We all wish our pets would be there for us our whole life, but truthfully, their time on earth is quicker than half of ours. Dogs, on average, live for 10-13 years, while cats last for up to 20 years old.
Senior animals are more prone to diseases such as arthritis and cancer. Sadly, some are unable to beat their illnesses, leaving them with a few months or weeks left. Situations like this make owners who don’t want to prolong their pets’ suffering consider euthanasia.
Euthanasia is often associated with negative and sorrowful acts, but in reality, it is an act of compassion. It’s the final resort for when you would rather let your pet have a restful sleep than have it go through agony just so you could be at ease knowing it’s alive.
Cost of Pet Euthanasia
But before considering this option, there is a ton of information you would first want to know. What is the cost to put down a dog?
Does disposal also come with a fee? How do you know it is finally time? What are the methods you can choose from?
- In-Home Euthanasia
Some organizations or veterinary hospitals offer home service euthanasia. This is suitable for you if you want the final moments of your pet to be in a familiar place to avoid anxiety. Some also prefer in-home services for pets that can no longer walk and are too heavy to be carried.
Furthermore, you might also want your other pets to bid farewell, although this is usually not recommended by veterinarians as it causes distress among them. They suggest performing it out of sight or hearing of fellow animals.
As for the costs, Happy Endings Pet Euthanasia in Arizona offers in-home euthanasia for $305 as a starting fee. Additional charges vary depending on distance.
- Euthanasia in the clinic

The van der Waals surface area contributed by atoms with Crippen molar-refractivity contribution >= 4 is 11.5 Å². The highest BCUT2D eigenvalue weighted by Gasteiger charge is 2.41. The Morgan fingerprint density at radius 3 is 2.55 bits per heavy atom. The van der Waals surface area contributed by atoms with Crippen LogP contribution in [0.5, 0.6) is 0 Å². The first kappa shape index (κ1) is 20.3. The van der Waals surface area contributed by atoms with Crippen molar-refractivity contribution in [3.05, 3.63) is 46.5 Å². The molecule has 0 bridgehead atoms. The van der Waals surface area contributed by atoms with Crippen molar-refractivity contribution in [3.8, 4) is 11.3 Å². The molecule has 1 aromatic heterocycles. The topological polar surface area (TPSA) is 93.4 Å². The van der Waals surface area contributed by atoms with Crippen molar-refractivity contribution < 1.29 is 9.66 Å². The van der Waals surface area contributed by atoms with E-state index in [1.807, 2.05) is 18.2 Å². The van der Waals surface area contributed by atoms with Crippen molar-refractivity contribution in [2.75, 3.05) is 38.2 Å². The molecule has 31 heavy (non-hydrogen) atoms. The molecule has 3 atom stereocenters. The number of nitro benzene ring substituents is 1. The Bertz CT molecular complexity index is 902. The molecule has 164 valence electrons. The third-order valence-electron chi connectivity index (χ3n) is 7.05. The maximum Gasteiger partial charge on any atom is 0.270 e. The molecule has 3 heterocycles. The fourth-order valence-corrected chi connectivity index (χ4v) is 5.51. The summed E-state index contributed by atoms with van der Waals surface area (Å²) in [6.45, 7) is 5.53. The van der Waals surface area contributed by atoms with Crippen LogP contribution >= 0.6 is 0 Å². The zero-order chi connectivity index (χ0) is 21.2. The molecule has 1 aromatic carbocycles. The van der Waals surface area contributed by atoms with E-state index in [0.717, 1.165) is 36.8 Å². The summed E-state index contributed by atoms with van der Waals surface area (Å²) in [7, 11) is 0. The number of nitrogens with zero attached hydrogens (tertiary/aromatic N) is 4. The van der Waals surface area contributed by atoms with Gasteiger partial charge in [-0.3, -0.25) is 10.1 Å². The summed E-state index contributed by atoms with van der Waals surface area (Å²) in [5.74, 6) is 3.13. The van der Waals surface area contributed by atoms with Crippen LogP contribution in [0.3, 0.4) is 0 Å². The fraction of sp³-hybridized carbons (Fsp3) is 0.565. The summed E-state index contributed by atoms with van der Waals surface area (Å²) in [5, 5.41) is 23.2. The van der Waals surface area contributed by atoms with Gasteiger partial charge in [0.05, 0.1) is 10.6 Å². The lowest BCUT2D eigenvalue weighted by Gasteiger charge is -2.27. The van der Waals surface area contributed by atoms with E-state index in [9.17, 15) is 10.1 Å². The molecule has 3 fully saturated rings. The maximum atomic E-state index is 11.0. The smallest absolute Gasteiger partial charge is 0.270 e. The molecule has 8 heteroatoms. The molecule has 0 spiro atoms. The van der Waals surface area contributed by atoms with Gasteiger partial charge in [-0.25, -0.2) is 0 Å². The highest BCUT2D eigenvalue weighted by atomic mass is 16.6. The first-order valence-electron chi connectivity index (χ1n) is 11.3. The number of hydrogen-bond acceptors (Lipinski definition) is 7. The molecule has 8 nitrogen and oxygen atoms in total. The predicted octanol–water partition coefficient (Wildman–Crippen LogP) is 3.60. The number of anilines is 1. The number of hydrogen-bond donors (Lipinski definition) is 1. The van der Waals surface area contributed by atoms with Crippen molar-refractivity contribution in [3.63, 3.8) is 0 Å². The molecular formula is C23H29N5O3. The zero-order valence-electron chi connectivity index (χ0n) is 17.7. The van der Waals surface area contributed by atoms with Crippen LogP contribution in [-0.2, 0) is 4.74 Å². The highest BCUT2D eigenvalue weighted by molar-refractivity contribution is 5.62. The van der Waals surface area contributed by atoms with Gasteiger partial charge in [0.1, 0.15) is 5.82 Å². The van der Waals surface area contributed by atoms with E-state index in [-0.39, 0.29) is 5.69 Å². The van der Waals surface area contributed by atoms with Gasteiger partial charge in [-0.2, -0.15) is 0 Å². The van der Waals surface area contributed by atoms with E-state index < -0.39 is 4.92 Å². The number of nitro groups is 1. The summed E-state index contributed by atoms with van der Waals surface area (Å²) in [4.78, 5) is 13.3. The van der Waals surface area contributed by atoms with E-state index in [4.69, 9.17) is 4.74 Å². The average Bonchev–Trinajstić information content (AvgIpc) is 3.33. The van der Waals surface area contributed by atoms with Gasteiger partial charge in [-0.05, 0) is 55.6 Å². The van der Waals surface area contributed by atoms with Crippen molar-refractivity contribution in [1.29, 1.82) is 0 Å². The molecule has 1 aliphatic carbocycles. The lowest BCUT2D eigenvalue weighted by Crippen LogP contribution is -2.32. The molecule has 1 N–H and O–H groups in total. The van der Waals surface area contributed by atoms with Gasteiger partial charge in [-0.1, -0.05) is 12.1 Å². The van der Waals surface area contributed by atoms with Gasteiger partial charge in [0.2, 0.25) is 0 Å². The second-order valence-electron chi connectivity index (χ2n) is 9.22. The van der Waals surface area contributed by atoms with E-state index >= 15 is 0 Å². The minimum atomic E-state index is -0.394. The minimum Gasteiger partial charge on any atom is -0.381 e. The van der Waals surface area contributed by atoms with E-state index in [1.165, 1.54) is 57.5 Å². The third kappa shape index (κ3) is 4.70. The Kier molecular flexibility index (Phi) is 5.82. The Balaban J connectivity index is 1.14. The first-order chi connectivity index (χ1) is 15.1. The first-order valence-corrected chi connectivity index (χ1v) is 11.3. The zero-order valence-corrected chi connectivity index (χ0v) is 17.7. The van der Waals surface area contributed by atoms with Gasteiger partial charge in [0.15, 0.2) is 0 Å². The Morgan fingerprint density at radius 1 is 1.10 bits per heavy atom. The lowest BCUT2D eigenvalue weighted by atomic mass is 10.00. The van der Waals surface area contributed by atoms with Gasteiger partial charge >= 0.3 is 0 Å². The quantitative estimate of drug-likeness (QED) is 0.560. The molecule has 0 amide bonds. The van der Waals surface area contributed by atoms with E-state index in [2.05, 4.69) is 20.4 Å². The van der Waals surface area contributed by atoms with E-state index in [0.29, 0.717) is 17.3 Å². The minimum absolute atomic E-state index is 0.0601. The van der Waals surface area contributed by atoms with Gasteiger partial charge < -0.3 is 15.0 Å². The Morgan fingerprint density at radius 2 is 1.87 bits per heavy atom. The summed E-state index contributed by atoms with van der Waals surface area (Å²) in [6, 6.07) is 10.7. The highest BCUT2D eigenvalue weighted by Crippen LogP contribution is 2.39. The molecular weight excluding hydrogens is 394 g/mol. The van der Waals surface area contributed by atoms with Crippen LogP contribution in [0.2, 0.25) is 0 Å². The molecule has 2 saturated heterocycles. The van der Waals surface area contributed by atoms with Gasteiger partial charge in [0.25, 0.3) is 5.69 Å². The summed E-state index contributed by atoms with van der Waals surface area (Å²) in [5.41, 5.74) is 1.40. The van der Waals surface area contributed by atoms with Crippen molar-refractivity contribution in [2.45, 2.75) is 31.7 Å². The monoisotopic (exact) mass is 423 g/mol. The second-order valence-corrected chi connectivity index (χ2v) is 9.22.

On the other hand, the cost to put down a dog in the clinic is more affordable. Some prefer to have the procedure done here because they don’t want their house to be a reminder of loss and death.
Other pet owners might not have the option to perform the procedure at home due to their area, or the pet might already be located at the clinic.
SPCA bases euthanasia fees on whether it is scheduled or not, and whether the owner wants to be in the room during the last minutes or not.
Rushed euthanasia costs $50 for when the owner would rather not stay by the pet’s side and $100 if they want to be present. Lastly, scheduled euthanasia costs $110.
Cost of Body Disposal
After the euthanasia, comes the disposal of the body. There are numerous selections you may want to consider such as burial, cremation with a site, mass cremation or cremation with an urn you can keep.
Your choice will depend on your financial considerations, local public acceptance, and the number of animals handled.
- Pet Cremation
Pet cremation cost is cheaper than burials in pet cemeteries if you would rather keep the urn than display it in a site. For instance, Happy Endings offers $205 for pet cremation, and it is already inclusive of the delivery of ashes to your home.
It also offers packages with urn inclusions, depending on the design of your preference. Happy Endings gives you the option of having the ashes placed in a plain rosewood urn, one with a framed photo of your pet or an elegant vase with the engraved name and paw print of your dog or cat. The prices range from $590 – $715.
Meanwhile, Sacramento SPCA bases its pet cremation fees on the weight of your pet. Newborn kittens or puppies are usually valued $130, while large breed dogs can amount up to $305.
The price of its urns depends on the number of lines that will be engraved at $15 each.
- Pet Columbarium
Pet columbarium is another option to choose from if you want a special spot for your pet’s remains. Forest Run Pet Tributes offers a space in its area for $150, exclusive of the letterings on the door which is $4 each and the setup fee which costs $37.50.